Subject: I have found a CD that I think you would enjoy
Genres: Alternative Rock, Pop, Rock
Silkworm doesn't hang out with the greeting-card crowd, as one could gather from lyrics like "From inseam to hem I am a dying specimen, the local joke / I'm a tramp.... Tonight we're meat." Sounds groovy, right? The answer... more »
Silkworm doesn't hang out with the greeting-card crowd, as one could gather from lyrics like "From inseam to hem I am a dying specimen, the local joke / I'm a tramp.... Tonight we're meat." Sounds groovy, right? The answer is yes, which is surprising given the themes of personal unraveling and losers scraping for a shred of "I'm somebody, damn it!" that lay all over Blueblood, the band's seventh full-length release. Bassist Tim Midgett and guitarist Andy Cohen split the lyrical chores over a bed of lazy, cranky guitar swagger that wouldn't sound terribly out of place in the Pavement canon. The cathartic, clever pressure exerted on Blueblood is speaker-blistering but ultimately contagious, putting Silkworm ahead of lesser sadcore acts. --Jason Josephes
Sally forth, lads...
(4 out of 5 stars)
"SILKWORMBLUEBLOODby Nigel CrowleyAnother radiant effort from Silkworm. I'm starting to wonder if this lot have any bad records in their oeuvre. Perhaps a children's record? They don't seem like a band who would release a children's record. Perhaps some Christmas songs.
I was instantly taken by the cover--when you fold it out, each SKWM visage is on full display. This vis-a-vis is particularly striking, as it seems they are all saying "Sod off, if you don't like it, get the new Creed record!" "Blueblood" is a more laid-back affair. It seems like it might have been recorded on a particularly jammy Sunday afternoon, with each in a Jaggery/Richardsey/Wattsey mood. The song "Redeye," complete with bluesy licks and bouncing bassline, might be the best example of the Jagger swagger contained within. Other tracks like the closer "Clean'd Me Out," afterlife lament "Pearly Gates," and "Said It Too Late (with the sorrowful lyric "The only reason that I don't die/is I won't see you on the other side...") are among the better songs on "Blueblood," each with the weariness and insight expected from Monsieur's Cohen and Midgett. I'm always tickled when Silkworm pulls out the ivories, and some delicate twinkling is done on the celestial "I Must Prepare (Tablecloth Tint)." On "Empty Elevator Shaft," drummer Michael Dahlquist and Tim Midgett trade verses, in a rather Danish barbershop duet style. Andy pulls out one of his lesser solos, and I couldn't help thinking to myself: "Is he in tune?" It sounded like bad jazz at the Hack cafe; perhaps they recorded the wrong solo. Minor gripe, I suppose, but it ruined a perfectly good song, and is certainly no credit to a lad known for his fantastic leads.I don't know that this is the best representation of Silkworm as a band, and I certainly wouldn't recommend it for someone new to them, but it is nontheless a very worthy release from an underappreciated act."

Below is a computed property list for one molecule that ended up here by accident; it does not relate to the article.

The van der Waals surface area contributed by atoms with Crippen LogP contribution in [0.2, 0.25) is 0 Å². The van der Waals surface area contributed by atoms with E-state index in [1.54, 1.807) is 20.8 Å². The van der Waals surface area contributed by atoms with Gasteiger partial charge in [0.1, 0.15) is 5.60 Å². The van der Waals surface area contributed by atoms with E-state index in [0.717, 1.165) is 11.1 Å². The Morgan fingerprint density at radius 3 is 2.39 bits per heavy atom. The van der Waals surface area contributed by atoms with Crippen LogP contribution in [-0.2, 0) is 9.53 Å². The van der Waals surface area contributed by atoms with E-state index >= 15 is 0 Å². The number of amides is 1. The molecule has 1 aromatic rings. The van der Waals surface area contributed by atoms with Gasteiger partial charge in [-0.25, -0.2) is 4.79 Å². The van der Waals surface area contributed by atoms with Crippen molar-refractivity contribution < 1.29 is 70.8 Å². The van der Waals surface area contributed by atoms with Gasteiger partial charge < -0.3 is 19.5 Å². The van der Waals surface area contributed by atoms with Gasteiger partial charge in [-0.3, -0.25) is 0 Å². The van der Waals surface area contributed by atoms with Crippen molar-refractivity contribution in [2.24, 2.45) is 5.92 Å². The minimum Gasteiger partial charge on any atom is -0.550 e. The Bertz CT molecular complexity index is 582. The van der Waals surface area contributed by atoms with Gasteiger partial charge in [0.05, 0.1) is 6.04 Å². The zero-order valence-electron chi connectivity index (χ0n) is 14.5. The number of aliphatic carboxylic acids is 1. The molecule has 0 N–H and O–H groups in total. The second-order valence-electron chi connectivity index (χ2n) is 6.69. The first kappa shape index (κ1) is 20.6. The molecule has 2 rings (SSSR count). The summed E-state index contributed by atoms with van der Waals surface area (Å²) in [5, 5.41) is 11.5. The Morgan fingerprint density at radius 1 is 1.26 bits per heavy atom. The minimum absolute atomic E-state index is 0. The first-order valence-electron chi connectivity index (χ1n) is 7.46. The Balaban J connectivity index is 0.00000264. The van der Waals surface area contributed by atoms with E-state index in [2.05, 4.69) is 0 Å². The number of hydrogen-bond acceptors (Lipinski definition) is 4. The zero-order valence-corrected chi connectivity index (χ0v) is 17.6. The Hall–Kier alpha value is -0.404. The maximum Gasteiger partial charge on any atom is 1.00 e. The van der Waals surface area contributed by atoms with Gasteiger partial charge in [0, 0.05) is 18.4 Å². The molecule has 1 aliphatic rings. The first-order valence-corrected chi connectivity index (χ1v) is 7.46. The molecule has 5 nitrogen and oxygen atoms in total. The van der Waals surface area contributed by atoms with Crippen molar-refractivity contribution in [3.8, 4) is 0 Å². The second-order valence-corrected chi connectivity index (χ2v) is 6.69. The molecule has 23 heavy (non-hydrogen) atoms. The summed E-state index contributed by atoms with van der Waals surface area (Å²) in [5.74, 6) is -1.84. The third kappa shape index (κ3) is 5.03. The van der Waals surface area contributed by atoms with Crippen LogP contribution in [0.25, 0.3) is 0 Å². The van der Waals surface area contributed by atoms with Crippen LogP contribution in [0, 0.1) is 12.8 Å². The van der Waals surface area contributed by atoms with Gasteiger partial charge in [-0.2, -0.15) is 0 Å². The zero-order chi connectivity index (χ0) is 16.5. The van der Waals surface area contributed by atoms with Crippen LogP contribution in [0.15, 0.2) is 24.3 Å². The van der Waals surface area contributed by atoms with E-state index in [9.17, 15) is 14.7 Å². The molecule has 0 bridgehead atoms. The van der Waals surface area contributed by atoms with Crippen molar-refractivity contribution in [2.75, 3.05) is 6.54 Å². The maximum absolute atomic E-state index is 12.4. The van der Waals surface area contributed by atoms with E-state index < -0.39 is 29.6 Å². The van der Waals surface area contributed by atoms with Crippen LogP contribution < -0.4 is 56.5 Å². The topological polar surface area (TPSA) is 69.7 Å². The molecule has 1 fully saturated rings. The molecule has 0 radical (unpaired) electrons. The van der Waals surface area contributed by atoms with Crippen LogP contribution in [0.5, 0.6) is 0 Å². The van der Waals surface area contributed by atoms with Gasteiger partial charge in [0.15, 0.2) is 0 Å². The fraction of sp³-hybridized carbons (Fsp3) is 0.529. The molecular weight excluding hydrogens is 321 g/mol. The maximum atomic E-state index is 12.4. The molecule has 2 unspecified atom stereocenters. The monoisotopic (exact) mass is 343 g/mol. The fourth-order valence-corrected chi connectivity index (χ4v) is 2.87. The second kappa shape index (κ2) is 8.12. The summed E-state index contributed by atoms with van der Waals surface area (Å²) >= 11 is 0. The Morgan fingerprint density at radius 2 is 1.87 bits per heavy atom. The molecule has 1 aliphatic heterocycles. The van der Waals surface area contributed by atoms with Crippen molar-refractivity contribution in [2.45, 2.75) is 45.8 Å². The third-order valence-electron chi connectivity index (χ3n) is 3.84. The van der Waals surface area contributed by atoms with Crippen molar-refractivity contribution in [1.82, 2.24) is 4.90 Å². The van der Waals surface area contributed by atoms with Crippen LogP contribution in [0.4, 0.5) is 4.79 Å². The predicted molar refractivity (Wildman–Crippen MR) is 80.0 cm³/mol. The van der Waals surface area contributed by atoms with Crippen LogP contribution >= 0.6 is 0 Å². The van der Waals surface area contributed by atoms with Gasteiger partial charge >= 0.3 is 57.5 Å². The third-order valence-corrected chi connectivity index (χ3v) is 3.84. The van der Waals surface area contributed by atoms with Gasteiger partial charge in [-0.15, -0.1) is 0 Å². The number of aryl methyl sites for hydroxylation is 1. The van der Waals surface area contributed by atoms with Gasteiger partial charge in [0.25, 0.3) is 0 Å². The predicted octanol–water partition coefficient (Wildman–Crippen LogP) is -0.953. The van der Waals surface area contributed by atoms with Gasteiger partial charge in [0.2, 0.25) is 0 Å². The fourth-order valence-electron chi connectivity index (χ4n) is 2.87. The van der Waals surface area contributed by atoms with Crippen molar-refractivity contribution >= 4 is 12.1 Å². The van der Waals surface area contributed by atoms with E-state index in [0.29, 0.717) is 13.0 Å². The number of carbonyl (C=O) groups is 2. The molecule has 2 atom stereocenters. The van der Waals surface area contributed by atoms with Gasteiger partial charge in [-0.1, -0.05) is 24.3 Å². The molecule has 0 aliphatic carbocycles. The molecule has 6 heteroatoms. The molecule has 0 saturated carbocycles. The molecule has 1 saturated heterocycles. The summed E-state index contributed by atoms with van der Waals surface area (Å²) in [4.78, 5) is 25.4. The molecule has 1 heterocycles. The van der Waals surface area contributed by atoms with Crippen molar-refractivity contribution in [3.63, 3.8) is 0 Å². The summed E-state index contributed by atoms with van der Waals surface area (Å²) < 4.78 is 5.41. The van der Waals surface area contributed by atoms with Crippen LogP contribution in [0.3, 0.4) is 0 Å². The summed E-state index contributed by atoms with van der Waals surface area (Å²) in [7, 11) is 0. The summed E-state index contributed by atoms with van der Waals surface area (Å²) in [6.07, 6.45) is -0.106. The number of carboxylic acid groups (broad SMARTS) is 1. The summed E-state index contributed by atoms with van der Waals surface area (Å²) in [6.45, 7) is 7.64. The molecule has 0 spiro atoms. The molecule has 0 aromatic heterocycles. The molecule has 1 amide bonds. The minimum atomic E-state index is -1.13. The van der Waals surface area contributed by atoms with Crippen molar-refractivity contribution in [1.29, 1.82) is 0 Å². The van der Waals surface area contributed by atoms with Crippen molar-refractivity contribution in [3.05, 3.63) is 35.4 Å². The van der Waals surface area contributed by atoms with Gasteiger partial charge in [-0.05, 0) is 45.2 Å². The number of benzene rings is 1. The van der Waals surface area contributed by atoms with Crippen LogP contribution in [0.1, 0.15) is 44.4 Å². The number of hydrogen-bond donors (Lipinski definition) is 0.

Silkworm shall not be ignored
Matt W. | tucson, az | 06/13/2002
(5 out of 5 stars)
""Blueblood" and "Developer" have been dissed as Silkworm's lesser efforts, but that just goes to show how wrong most people are about this band. Sure, they don't appeal to everyone--they could've been like indie darlings Pavement, but instead decided to make their own path. If you bother to even notice, each SKWM album are different in subtle ways from each other. This one is a real treat. My mouth waters just listening to it. Songs like "Eff" and "Empty Elevator Shaft" are two invaluable additions to their catalog, not to mention the other very worthy tracks on the LP. Silkworm are a band that must don't understand--they're not exactly elitist, but that's what makes them so special."